One writes a book spending x number of years writing, rewriting, editing, fretting … the book is published and then there are the … reviews. And now I have been reviewed for my latest book, Catch You Later, Traitor.
I know some highly successful writers who have told me they never look at reviews, not one.
I know some highly successful writers who tell me they obsessively track down every review, each one.
I have met reviewers who, when asked if they would like their reviews to be reviewed became indignant.
I have been told by a few reviewers that they don’t care what the writer thinks of their reviews.
I once asked one of these folks if they ever thought how their review might impact a writer’s income. “That’s not my job,” she said, “It’s the risk a writer takes for publically publishing a book.”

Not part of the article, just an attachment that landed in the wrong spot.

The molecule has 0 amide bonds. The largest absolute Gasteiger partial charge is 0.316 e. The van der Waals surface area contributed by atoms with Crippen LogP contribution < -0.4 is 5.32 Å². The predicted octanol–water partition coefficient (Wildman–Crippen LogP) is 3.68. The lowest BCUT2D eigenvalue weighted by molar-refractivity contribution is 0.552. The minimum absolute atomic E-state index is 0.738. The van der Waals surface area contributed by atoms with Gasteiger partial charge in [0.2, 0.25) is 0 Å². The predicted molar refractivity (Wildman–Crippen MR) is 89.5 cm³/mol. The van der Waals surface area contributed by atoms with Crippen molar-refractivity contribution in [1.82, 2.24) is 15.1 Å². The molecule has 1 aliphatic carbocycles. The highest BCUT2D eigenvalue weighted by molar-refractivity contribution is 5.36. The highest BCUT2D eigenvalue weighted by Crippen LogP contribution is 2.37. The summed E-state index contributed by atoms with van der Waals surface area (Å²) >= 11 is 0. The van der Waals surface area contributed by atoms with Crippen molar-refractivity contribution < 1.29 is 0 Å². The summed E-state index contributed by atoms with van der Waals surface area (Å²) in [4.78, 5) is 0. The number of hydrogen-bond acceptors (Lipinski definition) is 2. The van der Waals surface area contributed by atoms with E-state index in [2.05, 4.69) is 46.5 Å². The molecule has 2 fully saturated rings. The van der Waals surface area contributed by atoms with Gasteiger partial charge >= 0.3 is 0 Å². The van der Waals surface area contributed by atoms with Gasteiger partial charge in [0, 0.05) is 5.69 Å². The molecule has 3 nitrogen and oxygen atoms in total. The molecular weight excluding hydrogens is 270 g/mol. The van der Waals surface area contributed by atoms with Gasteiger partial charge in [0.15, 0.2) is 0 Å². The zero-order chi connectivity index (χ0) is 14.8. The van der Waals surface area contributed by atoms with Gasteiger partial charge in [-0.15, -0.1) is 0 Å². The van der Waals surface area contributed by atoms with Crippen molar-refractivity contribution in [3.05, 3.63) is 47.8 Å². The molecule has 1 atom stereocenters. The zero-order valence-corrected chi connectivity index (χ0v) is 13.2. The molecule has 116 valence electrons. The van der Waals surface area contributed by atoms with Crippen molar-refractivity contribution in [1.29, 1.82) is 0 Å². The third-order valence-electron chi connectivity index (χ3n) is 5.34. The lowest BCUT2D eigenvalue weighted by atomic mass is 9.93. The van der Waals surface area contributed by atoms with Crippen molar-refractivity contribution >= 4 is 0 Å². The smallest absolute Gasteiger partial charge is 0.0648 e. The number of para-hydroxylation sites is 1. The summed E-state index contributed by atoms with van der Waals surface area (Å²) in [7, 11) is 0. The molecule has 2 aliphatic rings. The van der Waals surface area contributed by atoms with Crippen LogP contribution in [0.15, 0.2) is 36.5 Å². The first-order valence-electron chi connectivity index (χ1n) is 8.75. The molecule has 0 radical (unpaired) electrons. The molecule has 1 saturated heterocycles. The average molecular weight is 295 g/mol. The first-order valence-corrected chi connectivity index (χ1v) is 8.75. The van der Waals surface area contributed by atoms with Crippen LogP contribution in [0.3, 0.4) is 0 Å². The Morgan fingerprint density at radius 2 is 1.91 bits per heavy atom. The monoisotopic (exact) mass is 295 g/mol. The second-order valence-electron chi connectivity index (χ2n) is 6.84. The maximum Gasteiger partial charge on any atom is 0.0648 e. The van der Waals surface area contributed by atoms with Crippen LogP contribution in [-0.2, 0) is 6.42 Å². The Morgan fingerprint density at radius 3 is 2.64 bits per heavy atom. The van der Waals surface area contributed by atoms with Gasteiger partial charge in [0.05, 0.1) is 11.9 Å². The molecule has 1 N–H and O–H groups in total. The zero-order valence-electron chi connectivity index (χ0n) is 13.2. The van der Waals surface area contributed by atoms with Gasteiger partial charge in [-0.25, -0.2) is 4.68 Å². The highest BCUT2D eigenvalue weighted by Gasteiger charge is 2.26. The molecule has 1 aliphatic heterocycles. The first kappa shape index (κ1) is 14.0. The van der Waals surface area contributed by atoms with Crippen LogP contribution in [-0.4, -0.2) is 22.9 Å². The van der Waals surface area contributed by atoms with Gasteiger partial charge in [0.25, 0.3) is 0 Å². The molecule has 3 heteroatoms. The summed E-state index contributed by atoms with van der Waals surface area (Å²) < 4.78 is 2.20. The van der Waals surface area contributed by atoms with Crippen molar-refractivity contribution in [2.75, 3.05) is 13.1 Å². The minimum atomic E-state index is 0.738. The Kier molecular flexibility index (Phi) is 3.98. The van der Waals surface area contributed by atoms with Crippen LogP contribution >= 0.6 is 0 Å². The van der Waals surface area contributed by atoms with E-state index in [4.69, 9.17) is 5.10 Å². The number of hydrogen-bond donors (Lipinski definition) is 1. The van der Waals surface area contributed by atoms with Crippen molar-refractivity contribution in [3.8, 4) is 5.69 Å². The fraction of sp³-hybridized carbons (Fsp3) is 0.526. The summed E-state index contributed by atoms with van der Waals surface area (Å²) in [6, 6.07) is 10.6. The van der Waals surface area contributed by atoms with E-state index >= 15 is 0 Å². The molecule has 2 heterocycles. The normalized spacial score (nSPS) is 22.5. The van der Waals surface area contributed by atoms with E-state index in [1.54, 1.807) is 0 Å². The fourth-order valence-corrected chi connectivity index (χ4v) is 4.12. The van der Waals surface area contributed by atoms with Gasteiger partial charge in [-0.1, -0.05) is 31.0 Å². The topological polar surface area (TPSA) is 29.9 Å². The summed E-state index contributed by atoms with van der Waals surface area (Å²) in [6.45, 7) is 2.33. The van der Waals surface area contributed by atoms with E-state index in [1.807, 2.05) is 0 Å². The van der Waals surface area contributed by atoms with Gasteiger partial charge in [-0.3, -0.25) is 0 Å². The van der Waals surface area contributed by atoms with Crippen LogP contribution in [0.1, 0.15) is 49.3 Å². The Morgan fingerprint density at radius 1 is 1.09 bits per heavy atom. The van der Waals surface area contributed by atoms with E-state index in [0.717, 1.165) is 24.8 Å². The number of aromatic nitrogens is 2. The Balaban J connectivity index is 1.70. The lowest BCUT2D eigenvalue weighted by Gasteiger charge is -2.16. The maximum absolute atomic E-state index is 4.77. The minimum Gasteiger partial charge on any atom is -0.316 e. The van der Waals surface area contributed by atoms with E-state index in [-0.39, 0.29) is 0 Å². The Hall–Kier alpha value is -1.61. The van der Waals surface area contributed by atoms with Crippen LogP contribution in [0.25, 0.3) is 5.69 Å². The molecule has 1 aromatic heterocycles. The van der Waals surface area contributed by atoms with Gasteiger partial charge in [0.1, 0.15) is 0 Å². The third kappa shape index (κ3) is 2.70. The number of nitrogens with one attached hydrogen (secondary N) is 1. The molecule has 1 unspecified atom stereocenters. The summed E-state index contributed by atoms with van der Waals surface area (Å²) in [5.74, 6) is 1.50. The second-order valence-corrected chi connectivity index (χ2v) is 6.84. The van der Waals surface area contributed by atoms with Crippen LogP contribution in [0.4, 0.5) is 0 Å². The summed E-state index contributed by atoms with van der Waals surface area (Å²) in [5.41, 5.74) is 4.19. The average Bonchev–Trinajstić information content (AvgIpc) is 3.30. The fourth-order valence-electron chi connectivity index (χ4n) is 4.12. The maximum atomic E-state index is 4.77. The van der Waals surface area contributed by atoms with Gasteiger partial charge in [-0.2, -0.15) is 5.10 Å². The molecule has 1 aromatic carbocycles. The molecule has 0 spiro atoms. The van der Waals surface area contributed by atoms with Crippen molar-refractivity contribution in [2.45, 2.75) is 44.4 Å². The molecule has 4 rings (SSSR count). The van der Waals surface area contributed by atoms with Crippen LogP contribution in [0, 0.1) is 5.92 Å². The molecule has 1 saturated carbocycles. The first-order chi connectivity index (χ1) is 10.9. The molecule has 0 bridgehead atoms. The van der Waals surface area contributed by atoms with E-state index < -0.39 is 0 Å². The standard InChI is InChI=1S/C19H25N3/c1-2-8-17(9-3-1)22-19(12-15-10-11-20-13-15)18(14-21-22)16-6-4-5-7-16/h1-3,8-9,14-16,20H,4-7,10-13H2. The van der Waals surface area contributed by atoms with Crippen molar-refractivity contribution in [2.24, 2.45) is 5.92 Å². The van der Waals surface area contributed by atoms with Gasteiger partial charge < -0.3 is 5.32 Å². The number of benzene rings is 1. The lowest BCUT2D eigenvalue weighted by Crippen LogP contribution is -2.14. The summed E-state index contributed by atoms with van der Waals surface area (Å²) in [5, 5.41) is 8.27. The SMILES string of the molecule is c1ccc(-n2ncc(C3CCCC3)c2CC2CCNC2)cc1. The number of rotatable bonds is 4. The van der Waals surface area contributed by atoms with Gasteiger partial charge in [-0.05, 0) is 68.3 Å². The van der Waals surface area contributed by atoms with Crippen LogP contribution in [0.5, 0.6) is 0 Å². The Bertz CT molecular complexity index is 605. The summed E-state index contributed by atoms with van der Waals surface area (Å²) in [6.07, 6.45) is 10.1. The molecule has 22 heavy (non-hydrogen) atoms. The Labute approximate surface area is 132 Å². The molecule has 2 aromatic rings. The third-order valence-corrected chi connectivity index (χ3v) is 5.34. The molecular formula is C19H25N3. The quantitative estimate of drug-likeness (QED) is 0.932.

Over my many years of publishing I have usually had good reviews of my books. That said, I have never published a book—no matter how successful or how lauded—but that at least one reviewer thought it a poor book.
I have had books reviewed which said “this is a wonderful book.” The same book has been reviewed as “This is a terrible book.”
I have never learned anything about my writing from any one review. That said, if something similar is said in a number of reviews I can, and have, learned a lot.
Things to remember.
Reviews are written for the reader, (or purchaser) not the writer.
There are professional reviewers, and professional readers (librarians, teachers) who can and do write, informed, thoughtful, even interesting reviews.
In these days of blogging, what often passes for reviews are uninformed and subjective responses, quite often personal in their negative comments about the author, and his/her work, indifferent as to the impact of what is said. I recently met an editor who advised her author not to read blog reviews.
Summary: One review of a book is never conclusive. But you can get a sense of a book’s worth by reading say, seven reviews. Try this by looking at the reviews of Catch You Later, Traitor.